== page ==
The Secret of Marrowbone
This has been a great year for horror, dominated by a few strong titles that have set high expectations for viewers. Audiences expect clarity fear, and attractive visuals – three ingredients that sound manageable enough when listed in quick succession but are evidently harder to pull off in practice. The Secret of Marrowbone, directed by Sergio G Sanchez (The Orphanage), manages two out of the three to at least some degree, but falls short of being as concise and tight as one might like. Audiences have grown so accustomed to the twists and turns of non-linear plots that it seems some directors have attempted to over-extend this technique in response.
Set in 1960s New England, the movie’s grayscale palette makes for a moody, creaking world. The Marrowbone family move to the States for a fresh start, but find themselves still haunted by their troubled past after the death of their mother. In an isolated, decrepit house, the siblings find themselves struggling to stay as a family unit in a manner that accesses similar notes to A Series of Unfortunate Events. Despite periods of tension amidst Sanchez’s subtle use of light and a few pointed scares, the movie loses itself a little in its plot, which is haphazardly paced and fails to capitalise on the strengths of the setting.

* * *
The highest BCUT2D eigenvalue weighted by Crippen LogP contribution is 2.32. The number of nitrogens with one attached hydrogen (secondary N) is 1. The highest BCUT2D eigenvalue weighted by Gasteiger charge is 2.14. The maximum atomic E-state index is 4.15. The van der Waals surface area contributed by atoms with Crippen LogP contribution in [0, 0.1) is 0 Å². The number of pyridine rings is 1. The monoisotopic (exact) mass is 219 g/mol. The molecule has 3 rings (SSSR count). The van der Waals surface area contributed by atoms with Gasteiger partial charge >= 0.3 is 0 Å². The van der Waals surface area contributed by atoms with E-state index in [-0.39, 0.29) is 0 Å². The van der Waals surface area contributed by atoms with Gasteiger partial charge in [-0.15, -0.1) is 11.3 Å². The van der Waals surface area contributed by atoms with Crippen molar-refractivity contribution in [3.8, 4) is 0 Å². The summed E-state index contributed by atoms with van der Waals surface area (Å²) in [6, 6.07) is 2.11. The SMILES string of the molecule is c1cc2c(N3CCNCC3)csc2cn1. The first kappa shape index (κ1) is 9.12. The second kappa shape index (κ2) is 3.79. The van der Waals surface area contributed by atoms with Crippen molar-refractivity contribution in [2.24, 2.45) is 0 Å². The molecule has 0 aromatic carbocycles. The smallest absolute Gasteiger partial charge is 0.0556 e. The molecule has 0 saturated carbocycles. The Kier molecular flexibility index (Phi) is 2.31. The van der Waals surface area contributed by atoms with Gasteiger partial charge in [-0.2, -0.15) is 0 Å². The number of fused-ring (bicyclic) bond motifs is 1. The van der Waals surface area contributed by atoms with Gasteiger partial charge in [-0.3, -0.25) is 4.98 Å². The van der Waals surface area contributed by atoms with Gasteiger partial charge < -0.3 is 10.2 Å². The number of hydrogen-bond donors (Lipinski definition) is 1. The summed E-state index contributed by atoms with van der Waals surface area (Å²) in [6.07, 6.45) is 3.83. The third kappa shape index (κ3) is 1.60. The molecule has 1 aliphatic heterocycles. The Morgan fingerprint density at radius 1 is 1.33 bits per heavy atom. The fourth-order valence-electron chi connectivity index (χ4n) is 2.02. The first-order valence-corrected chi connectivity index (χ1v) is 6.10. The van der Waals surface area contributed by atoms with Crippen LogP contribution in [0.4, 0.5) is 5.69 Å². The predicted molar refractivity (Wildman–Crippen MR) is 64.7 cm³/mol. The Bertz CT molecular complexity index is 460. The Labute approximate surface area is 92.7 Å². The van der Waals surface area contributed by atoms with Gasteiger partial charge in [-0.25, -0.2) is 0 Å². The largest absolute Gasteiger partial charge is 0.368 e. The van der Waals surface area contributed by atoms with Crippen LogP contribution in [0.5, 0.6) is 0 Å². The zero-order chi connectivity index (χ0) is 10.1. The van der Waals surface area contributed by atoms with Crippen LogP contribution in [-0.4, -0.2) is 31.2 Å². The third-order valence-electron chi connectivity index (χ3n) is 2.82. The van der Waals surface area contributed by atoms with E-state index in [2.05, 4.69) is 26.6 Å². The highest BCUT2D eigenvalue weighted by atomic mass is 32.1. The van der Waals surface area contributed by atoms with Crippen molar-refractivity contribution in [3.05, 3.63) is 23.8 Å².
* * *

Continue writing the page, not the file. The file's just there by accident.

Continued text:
The standout performance here comes from George MacKay as Jack Marrowbone. As the eldest child, he is both the most vulnerable and most responsible, at the front line of his siblings’ defence. MacKay is capable and convincing, even working a script that is at times clunky and unidiomatic. Stranger Things’ Charlie Heaton also makes a strong appearance but has little room to show off his proven skill within the confines of the role. Unforutnately, Anya Taylor-Joy, smart beyond her wide-eyed glances, is not made sufficient use of, and is sometimes hampered by a character that is never given space to fully form itself
Creatively, The Secret of Marrowbone is heavy with atmosphere and lays fertile ground for a classic instalment of East Coast overcast horror. Good content, quality characterisation and punch delivery, however, are a little thin on the ground.
The Secret of Marrowbone is released nationwide on 13th July 2018.
Watch the trailer for The Secret of Marrowbone here: